Road Closure: Friday, September 26
On Friday, September 26, a contractor will be working on a utility below the park road near Headquarters. Therefore, the road will be closed to all vehicle traffic at roughly Mile 3. The road will re-open on Saturday morning.
Mount McKinley Park Hotel
The Mount McKinley Park Hotel opened for business on this site on Thanksgiving Day 1921, serving holiday dinners to workers building the Riley Creek railroad trestle. Frozen turkeys and hams transported from Fairbanks supplemented game meat, local potatoes, and wild berries that comprised the inaugural meal.
For almost two decades, people from far and wide gathered at this rustic hotel to celebrate holidays like the Fourth of July and Christmas. Dances and socials, though sometimes marred by brawling inebriates, enlivened the long winter nights. Here, dog mushers and trappers mingled with miners and rangers, schoolteachers and itinerants, and once, a U.S. president. In July 1923, President Warren Harding stopped by on a tour of the length of the Alaska Railroad, during which he drove a Golden Spike signaling its completion at Nenana.
The hotel was the first thing visitors saw stepping down from the train. The 120-acre homestead of hotel proprietor Maurice Morino straddled the railroad tracks. One visitor described the unusual, flat-roofed, two-story log building as "Italian-Alaskan." It featured exposed balconies, glass windows, and electric lights. Inside were two-dozen sleeping rooms, a mercantile, lunch counter, kitchen, and storeroom.
The Mount McKinley Park Hotel was not Morino’s first foray in the local hospitality sector. Five years earlier, just two years after he first settled here in 1914, Morino learned that his home on the banks of Riley Creek was right on the newly selected route of the Alaska Railroad. Quick to spot an opportunity, Morino added on to his cabin and turned it into a roadhouse and trading post. With the news of the establishment of Mount McKinley National Park in 1917, he renamed it the "Park Gate Roadhouse."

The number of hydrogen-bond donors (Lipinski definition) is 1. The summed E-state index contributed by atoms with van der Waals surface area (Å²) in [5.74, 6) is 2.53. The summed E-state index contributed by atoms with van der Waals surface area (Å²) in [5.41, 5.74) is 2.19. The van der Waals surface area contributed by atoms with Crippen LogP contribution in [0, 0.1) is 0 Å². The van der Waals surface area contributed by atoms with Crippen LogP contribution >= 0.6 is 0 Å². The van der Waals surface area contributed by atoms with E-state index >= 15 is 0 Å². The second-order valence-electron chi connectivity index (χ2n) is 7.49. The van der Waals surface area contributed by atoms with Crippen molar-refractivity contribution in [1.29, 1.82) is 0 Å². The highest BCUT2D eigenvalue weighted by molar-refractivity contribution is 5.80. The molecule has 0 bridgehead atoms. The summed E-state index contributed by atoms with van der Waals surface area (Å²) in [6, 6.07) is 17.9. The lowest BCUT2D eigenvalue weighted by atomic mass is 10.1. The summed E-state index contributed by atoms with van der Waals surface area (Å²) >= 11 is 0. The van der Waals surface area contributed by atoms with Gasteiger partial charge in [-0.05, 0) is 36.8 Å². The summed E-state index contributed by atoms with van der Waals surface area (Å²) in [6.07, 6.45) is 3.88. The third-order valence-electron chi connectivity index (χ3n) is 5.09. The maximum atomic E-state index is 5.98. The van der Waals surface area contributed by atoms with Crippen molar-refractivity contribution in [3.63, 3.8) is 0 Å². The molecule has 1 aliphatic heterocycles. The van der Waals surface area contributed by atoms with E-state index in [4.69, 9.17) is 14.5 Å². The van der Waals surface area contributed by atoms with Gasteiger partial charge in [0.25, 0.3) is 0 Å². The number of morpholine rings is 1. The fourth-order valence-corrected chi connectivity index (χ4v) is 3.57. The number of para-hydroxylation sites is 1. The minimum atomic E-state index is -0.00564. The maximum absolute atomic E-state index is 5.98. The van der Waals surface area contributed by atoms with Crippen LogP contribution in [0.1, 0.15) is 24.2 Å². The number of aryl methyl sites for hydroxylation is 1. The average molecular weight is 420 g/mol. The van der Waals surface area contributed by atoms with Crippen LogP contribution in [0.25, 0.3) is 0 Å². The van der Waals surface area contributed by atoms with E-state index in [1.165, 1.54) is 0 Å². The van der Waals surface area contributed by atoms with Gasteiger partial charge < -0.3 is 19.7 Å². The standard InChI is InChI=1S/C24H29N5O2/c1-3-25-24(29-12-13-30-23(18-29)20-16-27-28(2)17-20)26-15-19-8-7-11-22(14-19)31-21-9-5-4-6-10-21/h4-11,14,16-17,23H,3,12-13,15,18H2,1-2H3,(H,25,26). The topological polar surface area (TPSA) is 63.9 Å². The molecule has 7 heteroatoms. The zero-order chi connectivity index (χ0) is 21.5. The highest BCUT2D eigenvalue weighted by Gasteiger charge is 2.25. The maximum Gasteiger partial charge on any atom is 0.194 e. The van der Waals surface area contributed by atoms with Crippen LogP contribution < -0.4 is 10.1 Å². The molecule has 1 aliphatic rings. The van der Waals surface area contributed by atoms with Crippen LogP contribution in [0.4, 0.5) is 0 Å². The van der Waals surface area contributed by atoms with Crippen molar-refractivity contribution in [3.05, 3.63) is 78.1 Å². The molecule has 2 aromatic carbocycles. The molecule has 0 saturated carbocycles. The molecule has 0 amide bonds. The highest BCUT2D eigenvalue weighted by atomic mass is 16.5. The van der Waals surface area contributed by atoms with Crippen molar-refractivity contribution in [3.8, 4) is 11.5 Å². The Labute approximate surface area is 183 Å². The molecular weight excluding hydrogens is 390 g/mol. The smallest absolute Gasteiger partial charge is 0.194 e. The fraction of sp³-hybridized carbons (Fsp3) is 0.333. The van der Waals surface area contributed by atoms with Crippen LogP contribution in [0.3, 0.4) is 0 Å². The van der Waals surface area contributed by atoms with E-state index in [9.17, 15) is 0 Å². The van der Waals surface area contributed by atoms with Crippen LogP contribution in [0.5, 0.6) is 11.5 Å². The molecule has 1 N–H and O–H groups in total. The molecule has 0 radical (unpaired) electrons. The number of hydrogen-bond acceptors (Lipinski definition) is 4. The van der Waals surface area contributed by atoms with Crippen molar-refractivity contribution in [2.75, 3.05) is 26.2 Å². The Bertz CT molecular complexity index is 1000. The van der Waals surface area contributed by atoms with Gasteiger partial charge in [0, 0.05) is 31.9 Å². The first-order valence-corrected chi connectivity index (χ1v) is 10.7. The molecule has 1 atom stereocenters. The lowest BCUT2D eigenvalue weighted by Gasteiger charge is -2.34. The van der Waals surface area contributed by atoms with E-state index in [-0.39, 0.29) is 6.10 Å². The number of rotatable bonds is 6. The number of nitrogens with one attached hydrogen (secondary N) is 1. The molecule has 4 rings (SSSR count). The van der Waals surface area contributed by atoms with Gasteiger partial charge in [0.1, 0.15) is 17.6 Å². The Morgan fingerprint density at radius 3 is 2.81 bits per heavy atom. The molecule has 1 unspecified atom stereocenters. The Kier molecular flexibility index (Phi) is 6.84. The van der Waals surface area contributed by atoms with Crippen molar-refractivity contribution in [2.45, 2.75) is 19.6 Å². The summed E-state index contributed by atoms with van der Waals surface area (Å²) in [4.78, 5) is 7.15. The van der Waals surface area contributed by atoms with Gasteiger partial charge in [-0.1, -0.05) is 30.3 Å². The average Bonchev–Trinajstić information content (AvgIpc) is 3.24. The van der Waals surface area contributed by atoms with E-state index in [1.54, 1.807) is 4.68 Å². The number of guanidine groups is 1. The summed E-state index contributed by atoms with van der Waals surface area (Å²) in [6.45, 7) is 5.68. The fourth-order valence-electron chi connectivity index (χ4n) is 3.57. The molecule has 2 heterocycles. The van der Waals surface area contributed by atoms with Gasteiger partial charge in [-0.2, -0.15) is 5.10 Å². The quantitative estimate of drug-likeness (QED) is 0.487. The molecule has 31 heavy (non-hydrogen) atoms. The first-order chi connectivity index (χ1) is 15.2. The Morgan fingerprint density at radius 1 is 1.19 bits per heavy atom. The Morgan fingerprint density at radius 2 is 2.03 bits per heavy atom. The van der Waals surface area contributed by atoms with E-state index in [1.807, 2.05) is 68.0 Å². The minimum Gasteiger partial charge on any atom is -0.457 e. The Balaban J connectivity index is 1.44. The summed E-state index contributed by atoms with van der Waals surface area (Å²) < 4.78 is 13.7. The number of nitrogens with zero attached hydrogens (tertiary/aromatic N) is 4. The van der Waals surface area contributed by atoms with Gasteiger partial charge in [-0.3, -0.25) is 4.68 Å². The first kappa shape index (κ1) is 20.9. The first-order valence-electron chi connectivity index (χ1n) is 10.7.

Meals and beds cost a dollar each. "All Morino had was caribou hides for bunks," recalled one man, who also described the bill-of-fare as "always caribou meat and beans." Morino was an inveterate gardener and he tended the usual cold-hardy crops.
In late 1920, business booming, Morino realized that the roadhouse was unsuited to handle the volume. By late summer 1921, he was hard at work on a new hotel at a new location on the bluff near the tracks. After completion of the railroad, Morino planned to cash in on park tourism, envisioning a lively business.
While there were reports of lice, dirty linen, drafty rooms, marginal food, and bad coffee, the hotel was not unusual by Alaska roadhouse standards. When it finally shut its doors in the 1930s, its golden era had long passed. The hotel, and its proprietor, aged poorly and business was lost to accommodations farther into the park at Savage Camp.
When park boundaries came east and absorbed McKinley Station in 1932, Morino kept his homestead listed as a park in-holding. The title passed to the Park Service in 1947. Three years later in 1950, the dilapidated remains of his hotel were destroyed in a fire started by a transient.
Did You Know?
Denali provides a special opportunity to study a large, intact and naturally-functioning ecosystem. Researchers can monitor climate change in Denali and contribute to larger-scale climate monitoring and management efforts.